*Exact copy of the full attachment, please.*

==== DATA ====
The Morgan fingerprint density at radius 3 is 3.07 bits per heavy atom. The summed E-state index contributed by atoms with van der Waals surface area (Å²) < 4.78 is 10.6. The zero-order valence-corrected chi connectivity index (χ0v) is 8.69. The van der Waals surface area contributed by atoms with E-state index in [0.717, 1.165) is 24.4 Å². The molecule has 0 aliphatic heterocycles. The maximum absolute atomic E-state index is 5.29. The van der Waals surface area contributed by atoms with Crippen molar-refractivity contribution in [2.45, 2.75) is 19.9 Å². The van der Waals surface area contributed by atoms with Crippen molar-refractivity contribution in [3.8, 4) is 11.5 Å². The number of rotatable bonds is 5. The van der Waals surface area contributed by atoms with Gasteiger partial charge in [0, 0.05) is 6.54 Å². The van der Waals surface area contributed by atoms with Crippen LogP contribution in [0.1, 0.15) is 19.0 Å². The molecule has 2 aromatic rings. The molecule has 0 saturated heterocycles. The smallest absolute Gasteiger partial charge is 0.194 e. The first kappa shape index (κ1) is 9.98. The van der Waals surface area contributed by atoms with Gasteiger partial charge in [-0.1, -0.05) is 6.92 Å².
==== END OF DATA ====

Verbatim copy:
The Morgan fingerprint density at radius 3 is 3.07 bits per heavy atom. The summed E-state index contributed by atoms with van der Waals surface area (Å²) < 4.78 is 10.6. The zero-order valence-corrected chi connectivity index (χ0v) is 8.69. The van der Waals surface area contributed by atoms with E-state index in [0.717, 1.165) is 24.4 Å². The molecule has 0 aliphatic heterocycles. The maximum absolute atomic E-state index is 5.29. The van der Waals surface area contributed by atoms with Crippen molar-refractivity contribution in [2.45, 2.75) is 19.9 Å². The van der Waals surface area contributed by atoms with Crippen molar-refractivity contribution in [3.8, 4) is 11.5 Å². The number of rotatable bonds is 5. The van der Waals surface area contributed by atoms with Gasteiger partial charge in [0, 0.05) is 6.54 Å². The van der Waals surface area contributed by atoms with Crippen LogP contribution in [0.1, 0.15) is 19.0 Å². The molecule has 2 aromatic rings. The molecule has 0 saturated heterocycles. The smallest absolute Gasteiger partial charge is 0.194 e. The first kappa shape index (κ1) is 9.98. The van der Waals surface area contributed by atoms with Gasteiger partial charge in [-0.1, -0.05) is 6.92 Å².